I write this from a Vermont mountainside condo. The steep slopes, which should be covered in lovely white snow and peppered with skiers, are strips of brown grass. A chilly rain and dense cloud cover set a gloomy mood. The chair lifts are stationery, the parking lot nearly vacant. It’s a resort ghost town in a historically desirable ski weekend.
Such is the plight of skier life. Last winter, some of the country’s baddest-ass skiing was in the Northeast. We got pleasantly pounded with fresh powder, storm after storm, while the West suffered a painfully dry winter. As luck would have it, last year I had a strong realization that I wanted to get back into skiing, after years of going once or twice a season and renting gear. I decided that skiing was important as a family activity, and we invested accordingly.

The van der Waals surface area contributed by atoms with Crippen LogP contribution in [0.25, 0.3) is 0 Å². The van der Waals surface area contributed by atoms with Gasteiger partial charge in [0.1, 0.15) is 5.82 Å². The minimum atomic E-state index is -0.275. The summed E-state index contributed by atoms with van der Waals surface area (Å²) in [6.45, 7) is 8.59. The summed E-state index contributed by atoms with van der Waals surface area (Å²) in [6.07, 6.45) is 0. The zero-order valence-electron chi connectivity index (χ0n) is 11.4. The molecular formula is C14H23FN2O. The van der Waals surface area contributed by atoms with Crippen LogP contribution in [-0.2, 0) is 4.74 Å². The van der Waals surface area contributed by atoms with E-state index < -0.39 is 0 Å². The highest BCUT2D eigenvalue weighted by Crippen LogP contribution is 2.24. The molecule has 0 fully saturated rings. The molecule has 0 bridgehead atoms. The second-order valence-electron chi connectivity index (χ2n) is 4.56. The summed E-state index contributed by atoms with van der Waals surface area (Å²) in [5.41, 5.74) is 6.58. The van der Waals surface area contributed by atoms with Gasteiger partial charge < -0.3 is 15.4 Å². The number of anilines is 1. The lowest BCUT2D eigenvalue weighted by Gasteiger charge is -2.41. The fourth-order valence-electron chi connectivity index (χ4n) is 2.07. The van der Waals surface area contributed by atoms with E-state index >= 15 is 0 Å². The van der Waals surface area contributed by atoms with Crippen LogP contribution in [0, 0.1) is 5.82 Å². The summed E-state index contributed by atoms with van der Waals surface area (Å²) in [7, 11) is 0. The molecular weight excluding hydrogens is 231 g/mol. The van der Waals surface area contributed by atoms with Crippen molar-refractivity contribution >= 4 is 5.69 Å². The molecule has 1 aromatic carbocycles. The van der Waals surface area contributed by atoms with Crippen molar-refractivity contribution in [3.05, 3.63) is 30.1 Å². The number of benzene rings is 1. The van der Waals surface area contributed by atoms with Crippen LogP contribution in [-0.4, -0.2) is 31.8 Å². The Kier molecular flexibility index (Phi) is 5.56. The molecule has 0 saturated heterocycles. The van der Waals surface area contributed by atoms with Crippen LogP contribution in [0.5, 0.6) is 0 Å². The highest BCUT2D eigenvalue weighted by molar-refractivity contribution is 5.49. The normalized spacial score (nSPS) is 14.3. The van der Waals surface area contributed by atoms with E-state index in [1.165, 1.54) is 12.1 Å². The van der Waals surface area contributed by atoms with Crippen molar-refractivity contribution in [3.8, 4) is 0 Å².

This year, the West is enjoying a powdery paradise, while we New Englanders are experiencing a downright tropical December. Thanks El Nino, but I prefer some resemblance of winter to amp up the holiday spirit.
In early November, our family (us four, my parents, and sister and her young family) agreed to hit the slopes over Christmas vacation. We went all out and rented a mountainside condo, perhaps for the first time in my life. We registered the kids for ski school, daycare for the littluns, and a few day passes for the adults.
Instead of hitting the slopes this afternoon, I’m blogging with an IPA while my kids nap, and the guys are “on a hike” to the ski lodge bar. My mom is watching the Patriots game, and my sister’s doing grad school homework, or napping, I can’t tell. This morning we went swimming and played in the bouncy houses at the rec center. My mom and I rowed in the small resort gym. Later this afternoon there’s a s’mores jamboree the kids will dig, and some old school Christmas movies on DVD.
None of us envisioned this when we signed up. But it’s still vacation – it’s mellow, we enjoy each other, we’re not working or cleaning much, and the kids love playing with their cousins. Times like this remind me of Rule #32 of parenting: Be Flexible. So much of our lives is outside of our control. Better to take it as it comes and “walk on the sunny side of the street”, as an old friend liked to say.
Maybe the sun – or the snow – will come out tomorrow.